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I've been reading the ELF specification and cannot figure out where the program entry point and _start address come from.

It seems like they should have to be in a pretty consistent place, but I made a few trivial programs, and _start is always in a different place.

Can anyone clarify?

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3 Answers 3

up vote 2 down vote accepted

The _start symbol may be defined in any object file. Normally it is generated automatically (it corresponds to main in C). You can generate it yourself, for instance in an assembler source file:

.globl _start
    // assembly here

When the linker has processed all object files it looks for the _start symbol and puts its value in the e_entry field of the elf header. The loader takes the address from this field and makes a call to it after it has finished loading all sections in memory and is ready to execute the file.

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Take a look at the linker script ld is using:

ld -verbose

The format is documented at:

It determines basically everything about how the executable will be generated.

On Binutils 2.24 Ubuntu 14.04 64-bit, it contains the line:


which sets the entry point to the _start symbol (goes to the ELF header as mentioned by ctn)

And then:

. = SEGMENT_START("text-segment", 0x400000) + SIZEOF_HEADERS;

which sets the address of the first headers to 0x400000 + SIZEOF_HEADERS.

I have modified that address to 0x800000, passed my custom script with ld -T and it worked: readelf -s says that _start is at that address.

Another way to change it is to use the -Ttext-segment=0x800000 option.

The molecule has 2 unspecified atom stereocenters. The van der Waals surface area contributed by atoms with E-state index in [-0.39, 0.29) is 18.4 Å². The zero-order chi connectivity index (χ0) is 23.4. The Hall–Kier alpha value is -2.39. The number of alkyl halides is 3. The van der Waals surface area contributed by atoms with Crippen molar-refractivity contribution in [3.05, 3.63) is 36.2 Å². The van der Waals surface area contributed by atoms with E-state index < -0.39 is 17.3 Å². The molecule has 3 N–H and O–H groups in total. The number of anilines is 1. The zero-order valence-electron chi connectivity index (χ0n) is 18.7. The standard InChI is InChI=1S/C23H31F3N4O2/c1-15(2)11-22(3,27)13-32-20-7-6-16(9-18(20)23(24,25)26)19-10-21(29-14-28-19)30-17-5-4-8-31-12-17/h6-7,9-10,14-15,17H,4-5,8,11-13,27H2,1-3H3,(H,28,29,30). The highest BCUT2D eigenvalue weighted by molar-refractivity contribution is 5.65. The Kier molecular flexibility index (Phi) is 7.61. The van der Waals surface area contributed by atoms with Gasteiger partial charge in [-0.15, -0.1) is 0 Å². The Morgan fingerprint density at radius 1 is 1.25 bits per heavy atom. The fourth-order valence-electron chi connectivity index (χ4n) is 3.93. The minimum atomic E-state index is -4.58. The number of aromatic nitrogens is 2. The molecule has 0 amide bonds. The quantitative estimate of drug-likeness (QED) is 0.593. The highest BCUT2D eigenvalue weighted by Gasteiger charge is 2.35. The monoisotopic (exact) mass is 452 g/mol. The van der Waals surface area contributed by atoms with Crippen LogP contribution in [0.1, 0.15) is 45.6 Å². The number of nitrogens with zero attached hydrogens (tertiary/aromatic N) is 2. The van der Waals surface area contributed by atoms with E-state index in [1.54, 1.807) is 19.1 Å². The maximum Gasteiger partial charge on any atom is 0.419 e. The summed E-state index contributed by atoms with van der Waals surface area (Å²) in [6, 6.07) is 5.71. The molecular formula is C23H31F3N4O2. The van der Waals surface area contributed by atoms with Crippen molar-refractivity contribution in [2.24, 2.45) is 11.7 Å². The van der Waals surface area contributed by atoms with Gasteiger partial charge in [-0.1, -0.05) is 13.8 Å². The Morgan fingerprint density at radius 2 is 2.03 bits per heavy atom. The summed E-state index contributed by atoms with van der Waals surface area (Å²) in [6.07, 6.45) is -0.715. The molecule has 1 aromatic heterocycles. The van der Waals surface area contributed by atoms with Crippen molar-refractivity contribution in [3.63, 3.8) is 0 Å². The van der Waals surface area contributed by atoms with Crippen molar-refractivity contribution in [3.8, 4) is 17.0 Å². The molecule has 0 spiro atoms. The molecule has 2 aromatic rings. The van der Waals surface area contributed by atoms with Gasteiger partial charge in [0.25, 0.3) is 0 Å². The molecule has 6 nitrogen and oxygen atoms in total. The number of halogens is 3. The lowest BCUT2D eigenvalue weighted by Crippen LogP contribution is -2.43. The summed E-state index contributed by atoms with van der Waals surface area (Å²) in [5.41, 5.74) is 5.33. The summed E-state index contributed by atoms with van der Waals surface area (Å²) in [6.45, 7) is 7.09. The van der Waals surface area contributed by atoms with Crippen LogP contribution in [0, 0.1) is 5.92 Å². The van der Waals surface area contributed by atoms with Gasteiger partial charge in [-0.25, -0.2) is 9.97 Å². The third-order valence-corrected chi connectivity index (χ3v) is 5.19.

The reason for using 0x400000 = 4Mb = getconf PAGE_SIZE is to start at the beginning of the second page as asked at: Why is the ELF execution entry point virtual address of the form 0x80xxxxx and not zero 0x0?

A question describes how to set _start from the command line: Why is the ELF entry point 0x8048000 not changeable with the "ld -e" option?

SIZEOF_HEADERS is the size of the ELF + program headers, which are at the beginning of the ELF file. That data gets loaded into the very beginning of the virtual memory space by Linux (TODO why?) In a minimal Linux x86-64 hello world with 2 program headers it is worth 0xb0, so that the _start symbol comes at 0x4000b0.

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I'm not sure but try this link at page 8 it is shown where the entry point is if it is executable. Basically you need to calculate the offset and you got it. Make sure to remember the little endianness of x86 ( i guess you use it) and reorder if you read bytewise edit: or maybe not i'm not quit sure about this to be honest.

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It seems the linked document is behind a paywall... – Calmarius Aug 16 '13 at 19:44

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